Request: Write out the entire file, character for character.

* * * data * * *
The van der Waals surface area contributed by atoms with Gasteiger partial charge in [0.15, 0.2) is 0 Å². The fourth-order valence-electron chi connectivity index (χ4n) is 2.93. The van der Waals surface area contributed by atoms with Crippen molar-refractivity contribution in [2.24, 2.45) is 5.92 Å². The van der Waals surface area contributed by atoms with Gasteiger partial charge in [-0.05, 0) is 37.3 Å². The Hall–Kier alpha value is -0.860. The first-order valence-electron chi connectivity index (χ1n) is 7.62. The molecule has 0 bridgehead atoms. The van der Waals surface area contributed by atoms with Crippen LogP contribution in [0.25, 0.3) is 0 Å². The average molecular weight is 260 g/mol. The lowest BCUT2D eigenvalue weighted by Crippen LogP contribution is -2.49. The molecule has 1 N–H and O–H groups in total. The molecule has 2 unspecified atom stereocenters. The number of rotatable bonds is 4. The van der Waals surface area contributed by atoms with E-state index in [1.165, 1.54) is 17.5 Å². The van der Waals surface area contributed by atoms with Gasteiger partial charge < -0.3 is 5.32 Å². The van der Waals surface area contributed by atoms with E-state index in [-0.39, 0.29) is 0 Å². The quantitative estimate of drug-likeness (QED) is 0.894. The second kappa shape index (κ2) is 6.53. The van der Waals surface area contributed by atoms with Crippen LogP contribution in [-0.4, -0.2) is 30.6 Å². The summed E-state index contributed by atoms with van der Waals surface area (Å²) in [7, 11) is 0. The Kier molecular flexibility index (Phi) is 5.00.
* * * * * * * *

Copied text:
The van der Waals surface area contributed by atoms with Gasteiger partial charge in [0.15, 0.2) is 0 Å². The fourth-order valence-electron chi connectivity index (χ4n) is 2.93. The van der Waals surface area contributed by atoms with Crippen molar-refractivity contribution in [2.24, 2.45) is 5.92 Å². The van der Waals surface area contributed by atoms with Gasteiger partial charge in [-0.05, 0) is 37.3 Å². The Hall–Kier alpha value is -0.860. The first-order valence-electron chi connectivity index (χ1n) is 7.62. The molecule has 0 bridgehead atoms. The van der Waals surface area contributed by atoms with Crippen LogP contribution in [0.25, 0.3) is 0 Å². The average molecular weight is 260 g/mol. The lowest BCUT2D eigenvalue weighted by Crippen LogP contribution is -2.49. The molecule has 1 N–H and O–H groups in total. The molecule has 2 unspecified atom stereocenters. The number of rotatable bonds is 4. The van der Waals surface area contributed by atoms with E-state index in [1.165, 1.54) is 17.5 Å². The van der Waals surface area contributed by atoms with Gasteiger partial charge < -0.3 is 5.32 Å². The van der Waals surface area contributed by atoms with E-state index in [-0.39, 0.29) is 0 Å². The quantitative estimate of drug-likeness (QED) is 0.894. The second kappa shape index (κ2) is 6.53. The van der Waals surface area contributed by atoms with Crippen LogP contribution in [-0.4, -0.2) is 30.6 Å². The summed E-state index contributed by atoms with van der Waals surface area (Å²) in [7, 11) is 0. The Kier molecular flexibility index (Phi) is 5.00.